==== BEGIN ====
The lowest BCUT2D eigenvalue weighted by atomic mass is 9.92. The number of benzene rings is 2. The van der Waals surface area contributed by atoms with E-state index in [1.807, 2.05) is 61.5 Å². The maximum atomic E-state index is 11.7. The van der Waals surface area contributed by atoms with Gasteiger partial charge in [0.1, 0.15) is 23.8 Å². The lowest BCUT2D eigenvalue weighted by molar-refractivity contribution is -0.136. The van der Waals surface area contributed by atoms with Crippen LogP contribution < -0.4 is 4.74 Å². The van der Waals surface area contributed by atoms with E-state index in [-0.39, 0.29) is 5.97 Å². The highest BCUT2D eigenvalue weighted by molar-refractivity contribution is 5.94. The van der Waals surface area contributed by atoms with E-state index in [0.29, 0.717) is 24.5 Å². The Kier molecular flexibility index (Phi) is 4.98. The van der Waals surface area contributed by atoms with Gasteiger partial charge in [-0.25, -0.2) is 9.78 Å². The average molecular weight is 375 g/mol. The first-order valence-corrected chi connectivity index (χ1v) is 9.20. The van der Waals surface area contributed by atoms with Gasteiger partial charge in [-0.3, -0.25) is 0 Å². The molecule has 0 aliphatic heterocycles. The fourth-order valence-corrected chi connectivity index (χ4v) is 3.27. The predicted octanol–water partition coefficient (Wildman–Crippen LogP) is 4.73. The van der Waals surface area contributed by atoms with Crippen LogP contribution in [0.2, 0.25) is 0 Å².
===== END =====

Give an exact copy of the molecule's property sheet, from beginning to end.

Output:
The lowest BCUT2D eigenvalue weighted by atomic mass is 9.92. The number of benzene rings is 2. The van der Waals surface area contributed by atoms with E-state index in [1.807, 2.05) is 61.5 Å². The maximum atomic E-state index is 11.7. The van der Waals surface area contributed by atoms with Gasteiger partial charge in [0.1, 0.15) is 23.8 Å². The lowest BCUT2D eigenvalue weighted by molar-refractivity contribution is -0.136. The van der Waals surface area contributed by atoms with Crippen LogP contribution < -0.4 is 4.74 Å². The van der Waals surface area contributed by atoms with E-state index in [-0.39, 0.29) is 5.97 Å². The highest BCUT2D eigenvalue weighted by molar-refractivity contribution is 5.94. The van der Waals surface area contributed by atoms with E-state index in [0.29, 0.717) is 24.5 Å². The Kier molecular flexibility index (Phi) is 4.98. The van der Waals surface area contributed by atoms with Gasteiger partial charge in [-0.25, -0.2) is 9.78 Å². The average molecular weight is 375 g/mol. The first-order valence-corrected chi connectivity index (χ1v) is 9.20. The van der Waals surface area contributed by atoms with Gasteiger partial charge in [-0.3, -0.25) is 0 Å². The molecule has 0 aliphatic heterocycles. The fourth-order valence-corrected chi connectivity index (χ4v) is 3.27. The predicted octanol–water partition coefficient (Wildman–Crippen LogP) is 4.73. The van der Waals surface area contributed by atoms with Crippen LogP contribution in [0.2, 0.25) is 0 Å².